Among the most notable pieces now at the Met are “Riverbank,” a colossal Southern Tang dynasty scroll attributed to the 10th-century painter Dong Yuan, and “Summer Mountains,” a Song dynasty landscape painting. Some scholars questioned the authenticity of “Riverbank,” but Professor Fong insisted that it was the real thing, a masterpiece of Chinese painting.
Many of the purchases were financed by the Met or the Dillon Fund, a foundation set up by Mr. Dillon, a Wall Street financier and longtime museum trustee and benefactor who was Treasury secretary under President John F. Kennedy.
In 1979, Professor Fong traveled to China with Ms. Astor, another trustee, to conduct research for a new project. Along with Mr. Hearn, Professor Fong had conceived the idea of creating an indoor version of a Chinese scholar’s garden at the Met. It was built with the help of Ms. Astor’s money and is now the Astor Chinese Garden Court.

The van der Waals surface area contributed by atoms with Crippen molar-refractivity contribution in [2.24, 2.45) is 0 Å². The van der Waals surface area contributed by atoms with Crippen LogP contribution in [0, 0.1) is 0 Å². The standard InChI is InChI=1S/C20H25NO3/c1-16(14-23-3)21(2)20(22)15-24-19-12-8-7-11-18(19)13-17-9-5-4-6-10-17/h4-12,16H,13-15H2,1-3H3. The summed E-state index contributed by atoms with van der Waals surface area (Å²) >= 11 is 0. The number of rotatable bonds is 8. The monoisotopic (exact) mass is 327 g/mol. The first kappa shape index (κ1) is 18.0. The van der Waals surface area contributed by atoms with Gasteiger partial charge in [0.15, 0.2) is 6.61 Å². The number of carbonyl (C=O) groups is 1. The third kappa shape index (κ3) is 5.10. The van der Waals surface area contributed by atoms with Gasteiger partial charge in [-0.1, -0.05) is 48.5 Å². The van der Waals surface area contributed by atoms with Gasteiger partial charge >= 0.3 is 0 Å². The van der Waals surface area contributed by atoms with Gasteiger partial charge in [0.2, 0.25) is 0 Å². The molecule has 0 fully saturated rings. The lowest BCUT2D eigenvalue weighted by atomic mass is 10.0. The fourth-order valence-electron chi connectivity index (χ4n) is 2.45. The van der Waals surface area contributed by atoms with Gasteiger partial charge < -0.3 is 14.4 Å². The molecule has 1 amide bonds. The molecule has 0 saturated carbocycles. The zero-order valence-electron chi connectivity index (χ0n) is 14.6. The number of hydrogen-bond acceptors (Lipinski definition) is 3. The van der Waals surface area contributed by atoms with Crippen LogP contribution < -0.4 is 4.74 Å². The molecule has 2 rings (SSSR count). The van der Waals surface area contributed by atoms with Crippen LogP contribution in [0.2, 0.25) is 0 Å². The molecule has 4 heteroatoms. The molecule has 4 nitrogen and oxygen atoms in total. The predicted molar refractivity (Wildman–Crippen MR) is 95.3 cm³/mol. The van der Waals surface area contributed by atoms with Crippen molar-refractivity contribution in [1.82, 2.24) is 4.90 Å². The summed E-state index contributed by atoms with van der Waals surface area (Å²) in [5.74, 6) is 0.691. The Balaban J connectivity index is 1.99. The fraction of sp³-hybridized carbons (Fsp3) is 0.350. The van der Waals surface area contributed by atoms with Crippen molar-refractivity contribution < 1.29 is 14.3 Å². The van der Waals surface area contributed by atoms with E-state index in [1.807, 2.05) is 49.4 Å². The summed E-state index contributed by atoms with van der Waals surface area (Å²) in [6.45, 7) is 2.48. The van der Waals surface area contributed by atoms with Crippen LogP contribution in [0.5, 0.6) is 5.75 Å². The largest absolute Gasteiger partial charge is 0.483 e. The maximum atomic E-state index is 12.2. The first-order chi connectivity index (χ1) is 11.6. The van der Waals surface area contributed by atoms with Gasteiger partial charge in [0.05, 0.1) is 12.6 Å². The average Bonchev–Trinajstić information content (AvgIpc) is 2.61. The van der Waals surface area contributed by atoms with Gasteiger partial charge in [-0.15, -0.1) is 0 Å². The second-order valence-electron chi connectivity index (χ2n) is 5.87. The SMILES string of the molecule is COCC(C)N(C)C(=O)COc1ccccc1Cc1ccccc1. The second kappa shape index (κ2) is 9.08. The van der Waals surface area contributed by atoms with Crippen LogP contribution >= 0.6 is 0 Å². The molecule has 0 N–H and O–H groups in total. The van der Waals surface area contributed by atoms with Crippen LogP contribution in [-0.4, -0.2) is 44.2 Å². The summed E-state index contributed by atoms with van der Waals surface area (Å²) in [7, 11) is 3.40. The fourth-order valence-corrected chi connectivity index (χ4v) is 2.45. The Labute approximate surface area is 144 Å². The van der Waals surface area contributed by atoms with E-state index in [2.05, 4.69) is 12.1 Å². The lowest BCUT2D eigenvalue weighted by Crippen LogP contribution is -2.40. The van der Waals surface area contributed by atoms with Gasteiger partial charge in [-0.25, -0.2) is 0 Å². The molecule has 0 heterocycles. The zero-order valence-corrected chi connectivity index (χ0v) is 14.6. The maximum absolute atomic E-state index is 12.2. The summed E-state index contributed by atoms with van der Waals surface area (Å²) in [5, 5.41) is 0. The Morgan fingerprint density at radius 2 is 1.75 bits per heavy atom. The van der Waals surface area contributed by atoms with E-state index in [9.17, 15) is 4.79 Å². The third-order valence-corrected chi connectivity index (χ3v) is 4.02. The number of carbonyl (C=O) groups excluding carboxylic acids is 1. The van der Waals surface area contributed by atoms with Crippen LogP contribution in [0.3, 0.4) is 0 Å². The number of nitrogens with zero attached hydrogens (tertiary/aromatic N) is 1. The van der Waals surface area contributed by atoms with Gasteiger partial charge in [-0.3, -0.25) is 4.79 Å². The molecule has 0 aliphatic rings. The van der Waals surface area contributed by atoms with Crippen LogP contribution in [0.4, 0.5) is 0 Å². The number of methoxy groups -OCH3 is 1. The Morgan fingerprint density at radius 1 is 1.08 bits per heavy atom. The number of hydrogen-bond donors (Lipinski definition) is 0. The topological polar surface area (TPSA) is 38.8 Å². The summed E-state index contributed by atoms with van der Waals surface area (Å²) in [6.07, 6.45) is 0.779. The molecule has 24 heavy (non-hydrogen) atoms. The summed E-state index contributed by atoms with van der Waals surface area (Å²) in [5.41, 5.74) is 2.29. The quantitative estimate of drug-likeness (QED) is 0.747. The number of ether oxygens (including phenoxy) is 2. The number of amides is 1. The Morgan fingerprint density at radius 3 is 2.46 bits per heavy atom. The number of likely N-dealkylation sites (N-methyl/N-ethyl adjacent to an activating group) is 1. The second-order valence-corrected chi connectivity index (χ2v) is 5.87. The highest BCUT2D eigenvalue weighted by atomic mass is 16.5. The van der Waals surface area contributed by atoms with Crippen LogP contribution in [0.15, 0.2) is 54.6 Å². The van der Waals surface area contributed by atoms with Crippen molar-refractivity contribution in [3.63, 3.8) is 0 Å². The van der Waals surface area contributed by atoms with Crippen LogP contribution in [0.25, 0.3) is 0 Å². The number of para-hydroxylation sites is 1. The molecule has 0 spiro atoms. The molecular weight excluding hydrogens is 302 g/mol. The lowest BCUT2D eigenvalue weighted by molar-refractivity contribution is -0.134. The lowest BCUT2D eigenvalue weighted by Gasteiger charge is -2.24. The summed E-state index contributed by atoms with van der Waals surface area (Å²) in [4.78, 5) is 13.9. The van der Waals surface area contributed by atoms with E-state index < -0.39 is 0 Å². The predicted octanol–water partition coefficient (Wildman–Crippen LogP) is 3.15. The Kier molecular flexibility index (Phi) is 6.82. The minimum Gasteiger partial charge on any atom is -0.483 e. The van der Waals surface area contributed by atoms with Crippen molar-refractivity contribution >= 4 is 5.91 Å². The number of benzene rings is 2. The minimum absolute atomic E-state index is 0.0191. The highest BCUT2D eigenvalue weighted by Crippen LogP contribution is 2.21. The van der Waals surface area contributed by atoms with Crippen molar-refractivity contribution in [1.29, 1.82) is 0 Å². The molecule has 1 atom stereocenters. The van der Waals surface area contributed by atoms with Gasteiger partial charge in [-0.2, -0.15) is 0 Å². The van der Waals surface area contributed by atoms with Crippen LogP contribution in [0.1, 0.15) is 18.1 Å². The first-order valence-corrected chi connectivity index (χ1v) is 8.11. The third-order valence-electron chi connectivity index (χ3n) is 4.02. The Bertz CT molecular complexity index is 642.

By the time Professor Fong retired from the Met, in 2000, his imprint was on everything from conservation and the planning of exhibitions, to the more than 50 permanent galleries that are now devoted to displaying Asian art.
In addition to his wife, Professor Fong is survived by three children, Laurence, Peter and Serena; and two grandchildren.